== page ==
"Sorry, Gentry," he mumbled as he gathered up the papers. Typical All-American boy fresh out of operator training with no business being on this team yet. He needed another few years and way steadier hands, which meant he was related to someone with some pull.
Havoc tilted her head at him and then glanced up at me.
"He's new," I said softly, scratching behind her ears.
"Here," the kid said, handing me a stack of stuff, his eyes wide like I was going to kick him out of the unit for being clumsy.
God, I hoped he was better with his weapon than he was with my nightstand.
I put the stack on the spare inches of the bed that Havoc wasn't currently consuming. Sorting it took only a couple of minutes. Journal articles I was in the middle of reading on various topics, and — "Crap."
Ella's letter. I'd had the thing almost two weeks, and I hadn't opened it.
I hadn't thrown it away, either.
"Gonna open that?" Mac asked with the timing of an expert shit-giver.
"Why don't you ever swear?" New Kid asked at the same time.
Glaring at Mac, I slid the letter to the bottom of the stack and grabbed the journal article on top. It was on new techniques in search and rescue.
"Fine. Answer the new kid." Mac rolled his eyes and lay back on his bunk, hands behind his head.
"Yeah, my name is Johnson —"
"No, it's New Kid. Haven't earned a name yet," Mac corrected him.
The kid looked like we'd just kicked his damn puppy, so I relented.
"Someone once told me that swearing is a poor excuse for a crap vocabulary. It makes you look low class and uneducated. So I stopped." God knew I had enough going against me. I didn't need to sound like the shit I'd been through.
"Never?" New Kid asked, leaning forward like we were at a slumber party.
"Only in my head," I said, flipping to a new article in the journal.
"She really a working dog? She looks too ... sweet," New Kid said, reaching toward Havoc.
Her head snapped up, and she bared her teeth in his direction.
"Yeah, she is, and yes, she'll kill you on command. So do us both a favor and don't ever try to touch her again. She's not a pet." I let her growl for a second to make her point.
"Relax," I told Havoc, running my hand down the side of her neck. Tension immediately drained out of her body, and she collapsed on my leg, blinking up at me like it had never happened.
"Damn," he whispered.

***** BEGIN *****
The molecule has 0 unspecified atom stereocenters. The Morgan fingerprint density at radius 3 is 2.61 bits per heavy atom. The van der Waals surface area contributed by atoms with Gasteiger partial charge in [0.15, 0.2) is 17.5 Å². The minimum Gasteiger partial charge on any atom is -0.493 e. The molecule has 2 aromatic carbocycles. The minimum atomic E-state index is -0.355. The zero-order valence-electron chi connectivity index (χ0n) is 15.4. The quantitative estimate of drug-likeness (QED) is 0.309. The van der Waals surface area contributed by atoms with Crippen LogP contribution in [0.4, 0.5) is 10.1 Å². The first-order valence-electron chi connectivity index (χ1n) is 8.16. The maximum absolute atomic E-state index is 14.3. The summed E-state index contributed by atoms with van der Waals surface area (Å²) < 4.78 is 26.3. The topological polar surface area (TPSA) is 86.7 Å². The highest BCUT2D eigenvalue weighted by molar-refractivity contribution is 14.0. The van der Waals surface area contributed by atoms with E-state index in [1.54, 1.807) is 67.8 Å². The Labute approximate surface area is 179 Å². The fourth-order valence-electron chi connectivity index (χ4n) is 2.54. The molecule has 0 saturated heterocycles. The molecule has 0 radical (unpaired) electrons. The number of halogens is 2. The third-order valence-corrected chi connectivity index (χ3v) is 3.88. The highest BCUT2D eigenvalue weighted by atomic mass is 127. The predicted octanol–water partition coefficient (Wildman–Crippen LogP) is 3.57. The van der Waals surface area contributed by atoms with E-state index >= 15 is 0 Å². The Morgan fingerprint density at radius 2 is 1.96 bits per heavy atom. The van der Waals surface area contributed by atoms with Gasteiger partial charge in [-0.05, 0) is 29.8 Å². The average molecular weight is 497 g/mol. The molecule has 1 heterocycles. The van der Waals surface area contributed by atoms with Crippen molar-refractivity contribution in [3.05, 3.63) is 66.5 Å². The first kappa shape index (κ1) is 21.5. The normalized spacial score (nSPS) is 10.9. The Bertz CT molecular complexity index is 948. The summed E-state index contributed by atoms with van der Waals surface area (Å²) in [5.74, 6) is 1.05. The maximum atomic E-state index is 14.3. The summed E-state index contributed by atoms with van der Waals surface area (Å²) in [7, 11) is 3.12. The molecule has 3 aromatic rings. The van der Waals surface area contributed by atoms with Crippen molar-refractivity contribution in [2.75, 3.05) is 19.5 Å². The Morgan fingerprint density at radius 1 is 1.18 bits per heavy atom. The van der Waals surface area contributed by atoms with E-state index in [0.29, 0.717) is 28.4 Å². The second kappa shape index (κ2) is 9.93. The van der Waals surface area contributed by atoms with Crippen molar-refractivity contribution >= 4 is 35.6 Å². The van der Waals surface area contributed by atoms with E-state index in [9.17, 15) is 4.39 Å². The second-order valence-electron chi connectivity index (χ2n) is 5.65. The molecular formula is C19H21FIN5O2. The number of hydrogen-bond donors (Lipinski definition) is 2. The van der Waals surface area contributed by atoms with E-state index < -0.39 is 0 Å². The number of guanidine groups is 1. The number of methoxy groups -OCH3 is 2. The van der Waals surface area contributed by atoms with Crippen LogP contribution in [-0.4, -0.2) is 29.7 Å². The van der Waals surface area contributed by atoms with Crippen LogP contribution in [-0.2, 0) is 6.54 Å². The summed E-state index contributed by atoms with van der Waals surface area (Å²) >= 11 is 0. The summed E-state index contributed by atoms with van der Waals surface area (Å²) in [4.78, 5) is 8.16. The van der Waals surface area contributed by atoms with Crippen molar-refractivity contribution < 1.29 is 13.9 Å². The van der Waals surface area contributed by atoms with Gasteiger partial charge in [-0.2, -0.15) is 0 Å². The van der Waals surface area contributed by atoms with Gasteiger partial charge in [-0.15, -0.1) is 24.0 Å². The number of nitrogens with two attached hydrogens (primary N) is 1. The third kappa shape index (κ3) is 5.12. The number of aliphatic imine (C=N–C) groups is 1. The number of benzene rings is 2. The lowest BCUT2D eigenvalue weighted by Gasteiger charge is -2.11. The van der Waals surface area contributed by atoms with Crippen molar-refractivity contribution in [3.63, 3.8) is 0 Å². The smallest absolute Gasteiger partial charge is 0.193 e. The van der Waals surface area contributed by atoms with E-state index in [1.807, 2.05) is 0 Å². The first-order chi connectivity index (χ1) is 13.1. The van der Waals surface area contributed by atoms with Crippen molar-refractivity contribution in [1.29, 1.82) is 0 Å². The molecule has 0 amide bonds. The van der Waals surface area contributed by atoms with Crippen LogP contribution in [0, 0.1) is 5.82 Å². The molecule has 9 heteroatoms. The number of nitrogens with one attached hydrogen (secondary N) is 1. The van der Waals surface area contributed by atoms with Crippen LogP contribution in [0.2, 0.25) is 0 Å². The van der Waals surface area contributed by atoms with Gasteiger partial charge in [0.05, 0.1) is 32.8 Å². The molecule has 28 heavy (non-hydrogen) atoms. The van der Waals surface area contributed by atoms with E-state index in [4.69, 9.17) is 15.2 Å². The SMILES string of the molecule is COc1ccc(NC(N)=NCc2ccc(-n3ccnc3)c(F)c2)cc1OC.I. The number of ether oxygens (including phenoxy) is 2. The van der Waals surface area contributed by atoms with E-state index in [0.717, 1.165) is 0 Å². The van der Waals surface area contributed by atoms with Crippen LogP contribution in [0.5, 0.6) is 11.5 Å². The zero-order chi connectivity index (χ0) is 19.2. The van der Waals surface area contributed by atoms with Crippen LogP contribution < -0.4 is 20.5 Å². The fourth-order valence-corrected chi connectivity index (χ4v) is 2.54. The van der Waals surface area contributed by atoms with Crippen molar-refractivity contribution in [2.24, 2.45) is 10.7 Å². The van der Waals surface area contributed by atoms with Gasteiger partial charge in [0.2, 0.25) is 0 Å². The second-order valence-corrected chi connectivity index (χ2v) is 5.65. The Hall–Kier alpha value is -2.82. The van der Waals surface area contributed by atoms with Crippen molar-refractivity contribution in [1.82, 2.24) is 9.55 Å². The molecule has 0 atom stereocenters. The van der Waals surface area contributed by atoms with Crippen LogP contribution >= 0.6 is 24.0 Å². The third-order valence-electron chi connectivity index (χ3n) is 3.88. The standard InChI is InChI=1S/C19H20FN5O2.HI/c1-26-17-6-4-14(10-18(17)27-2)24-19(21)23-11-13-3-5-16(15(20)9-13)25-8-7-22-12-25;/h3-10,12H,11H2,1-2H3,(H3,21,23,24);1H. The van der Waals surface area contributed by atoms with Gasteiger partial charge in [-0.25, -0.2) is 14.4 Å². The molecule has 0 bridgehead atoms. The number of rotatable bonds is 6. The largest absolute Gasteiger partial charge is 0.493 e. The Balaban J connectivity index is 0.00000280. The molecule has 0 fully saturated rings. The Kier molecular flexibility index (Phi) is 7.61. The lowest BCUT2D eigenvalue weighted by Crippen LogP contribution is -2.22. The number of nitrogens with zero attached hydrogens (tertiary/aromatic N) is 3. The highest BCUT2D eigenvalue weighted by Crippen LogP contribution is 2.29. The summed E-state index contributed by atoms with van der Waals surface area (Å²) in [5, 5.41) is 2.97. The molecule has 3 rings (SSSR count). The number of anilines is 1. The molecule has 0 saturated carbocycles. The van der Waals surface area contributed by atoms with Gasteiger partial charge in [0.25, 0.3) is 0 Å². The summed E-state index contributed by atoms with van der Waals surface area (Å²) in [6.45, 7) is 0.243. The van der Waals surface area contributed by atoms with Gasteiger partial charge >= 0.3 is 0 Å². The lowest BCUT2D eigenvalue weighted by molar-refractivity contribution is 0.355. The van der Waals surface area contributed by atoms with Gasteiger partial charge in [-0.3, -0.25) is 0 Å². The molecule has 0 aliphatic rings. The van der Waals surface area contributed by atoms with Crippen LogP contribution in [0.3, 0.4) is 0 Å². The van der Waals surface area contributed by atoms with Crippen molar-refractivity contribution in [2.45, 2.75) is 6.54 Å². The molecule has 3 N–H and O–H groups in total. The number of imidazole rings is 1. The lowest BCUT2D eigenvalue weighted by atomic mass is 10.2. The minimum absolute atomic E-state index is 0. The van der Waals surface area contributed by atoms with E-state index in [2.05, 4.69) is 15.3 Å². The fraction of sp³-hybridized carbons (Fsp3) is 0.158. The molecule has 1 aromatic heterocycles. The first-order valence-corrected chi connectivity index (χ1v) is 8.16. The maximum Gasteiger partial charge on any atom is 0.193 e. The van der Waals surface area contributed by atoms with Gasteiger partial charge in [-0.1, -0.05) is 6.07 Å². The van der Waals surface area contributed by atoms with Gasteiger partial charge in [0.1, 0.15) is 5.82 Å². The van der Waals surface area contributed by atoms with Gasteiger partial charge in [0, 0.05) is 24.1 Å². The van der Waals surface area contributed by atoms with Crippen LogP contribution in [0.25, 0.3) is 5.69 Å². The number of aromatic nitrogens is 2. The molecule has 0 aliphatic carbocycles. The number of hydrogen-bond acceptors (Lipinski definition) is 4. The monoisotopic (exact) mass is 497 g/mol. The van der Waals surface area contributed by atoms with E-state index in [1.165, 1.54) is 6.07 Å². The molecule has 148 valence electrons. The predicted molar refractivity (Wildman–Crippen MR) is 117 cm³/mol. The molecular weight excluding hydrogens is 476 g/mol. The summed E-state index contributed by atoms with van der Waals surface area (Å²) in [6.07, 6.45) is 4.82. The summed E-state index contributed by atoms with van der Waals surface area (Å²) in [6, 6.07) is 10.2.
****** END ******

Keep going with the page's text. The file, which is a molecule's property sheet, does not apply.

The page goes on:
"Don't take it personally, New Kid," Mac said. "Havoc's a one-man woman, and you sure as hell aren't the guy."
"Loyal and deadly," I said with a grin, petting her.
"One day," Mac said, pointing to the letter, which had slid onto the bed next to my thigh.
"Today is not that day."
"The day you crack it open, you're going to kick yourself for not doing it sooner." He leaned over his bunk and came back up with a tub of peanut butter cookies, eating one with the sound effects of a porn.
"Seriously," he moaned. "So good."
I laughed and slid the letter back under the pile.
"Get some sleep, New Kid. We're all action tomorrow."
The kid nodded. "This is everything I ever wanted."
Mac and I shared a knowing look.
"Say that tomorrow night. Now get some shut-eye and stop knocking over my stuff or your call sign becomes Butterfinger."
His eyes widened, and he sank into his bunk.
* * *
Three nights later, New Kid was dead.
Johnson. He'd earned his name and lost his life saving Doc's ass.
I lay awake while everyone else slept, my eyes drifting to the empty bunk. He hadn't belonged here, and we'd all known it — expressed our concerns. He hadn't been ready. Not ready for the mission, the pace of our unit, or death.
Not that death cared.
The clock turned over, and I was twenty-eight.
Happy birthday to me.
Deaths always struck me differently when we were out on deployment. They usually fell into two categories. Either I brushed it off and we moved on, or my mortality was a sudden, tangible thing. Maybe it was my birthday, or that New Kid was little more than a baby, but this was the second type.
Hey, Mortality, it's me, Beckett Gentry.
Logically, I knew that with the mission over, we'd head home in the next couple of days, or on to the next hellhole. But in that moment, a raw need for connection gripped me in a way that felt like a physical pressure in my chest.
Not attachment, I told myself. That shit was trouble.
But to be connected to another human in a way that wasn't reserved for the brothers I served with, or even my friendship with Mac, which was the closest I'd ever gotten to family.
In a move of sheer impulsivity, I grabbed my flashlight and the letter from where I'd tucked it into a journal on mountaineering.
Balancing the flashlight on my shoulder, I ripped open the letter and unfolded the lined notebook paper full of neat, feminine scroll.
I read the letter once, twice ... a dozen times, placing her words with the pictures of her face I'd seen over the years. I imagined her sneaking a few moments in the early morning to get the letter written, wondered what her day had been like. What kind of guy walked out on his pregnant wife? An asshole.
What kind of woman took on twins and a business when she was still a kid herself? A really damn strong one.
A strong, capable woman who I needed to know. The yearning that grabbed ahold of me was uncomfortable and undeniable.
Keeping as quiet as possible, I took out a notebook and pen.
A half hour later, I sealed the envelope and then hit Mac in the shoulder with it.
"What the hell?" he snapped at me, rolling over.
"I want my cookies." I enunciated every word with the seriousness I usually reserved for Havoc's commands.
"Ryan, I'm serious." Whipping out the first name meant business.
"Yeah, well, you snooze, you lose your cookies." He smirked and settled back into his bunk, his breathing deep and even a few seconds later.
"Thank you," I said quietly, knowing he couldn't hear me. "Thank you for her."(Continues…)
Excerpted from "The Last Letter"
Copyright © 2019 Rebecca Yarros.
Excerpted by permission of Entangled Publishing, LLC.
All rights reserved. No part of this excerpt may be reproduced or reprinted without permission in writing from the publisher.